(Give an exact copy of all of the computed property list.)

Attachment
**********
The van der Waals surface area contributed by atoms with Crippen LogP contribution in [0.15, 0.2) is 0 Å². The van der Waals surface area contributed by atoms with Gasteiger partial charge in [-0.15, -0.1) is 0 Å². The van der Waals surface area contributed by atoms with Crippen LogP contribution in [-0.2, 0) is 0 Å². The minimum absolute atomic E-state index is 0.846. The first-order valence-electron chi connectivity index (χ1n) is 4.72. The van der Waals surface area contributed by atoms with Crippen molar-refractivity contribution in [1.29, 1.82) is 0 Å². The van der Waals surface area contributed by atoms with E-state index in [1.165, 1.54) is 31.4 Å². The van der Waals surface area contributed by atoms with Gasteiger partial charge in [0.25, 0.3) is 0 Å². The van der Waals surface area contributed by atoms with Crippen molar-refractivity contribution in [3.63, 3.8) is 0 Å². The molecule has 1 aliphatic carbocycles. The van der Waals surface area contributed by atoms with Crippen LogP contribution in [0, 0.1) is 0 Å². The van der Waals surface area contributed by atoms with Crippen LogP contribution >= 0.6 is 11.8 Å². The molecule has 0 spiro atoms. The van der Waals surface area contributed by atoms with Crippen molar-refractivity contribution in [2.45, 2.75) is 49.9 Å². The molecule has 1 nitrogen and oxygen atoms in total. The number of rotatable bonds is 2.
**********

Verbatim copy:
The van der Waals surface area contributed by atoms with Crippen LogP contribution in [0.15, 0.2) is 0 Å². The van der Waals surface area contributed by atoms with Gasteiger partial charge in [-0.15, -0.1) is 0 Å². The van der Waals surface area contributed by atoms with Crippen LogP contribution in [-0.2, 0) is 0 Å². The minimum absolute atomic E-state index is 0.846. The first-order valence-electron chi connectivity index (χ1n) is 4.72. The van der Waals surface area contributed by atoms with Crippen molar-refractivity contribution in [1.29, 1.82) is 0 Å². The van der Waals surface area contributed by atoms with E-state index in [1.165, 1.54) is 31.4 Å². The van der Waals surface area contributed by atoms with Gasteiger partial charge in [0.25, 0.3) is 0 Å². The van der Waals surface area contributed by atoms with Crippen molar-refractivity contribution in [3.63, 3.8) is 0 Å². The molecule has 1 aliphatic carbocycles. The van der Waals surface area contributed by atoms with Crippen LogP contribution in [0, 0.1) is 0 Å². The van der Waals surface area contributed by atoms with Crippen LogP contribution >= 0.6 is 11.8 Å². The molecule has 0 spiro atoms. The van der Waals surface area contributed by atoms with Crippen molar-refractivity contribution in [2.45, 2.75) is 49.9 Å². The molecule has 1 nitrogen and oxygen atoms in total. The number of rotatable bonds is 2.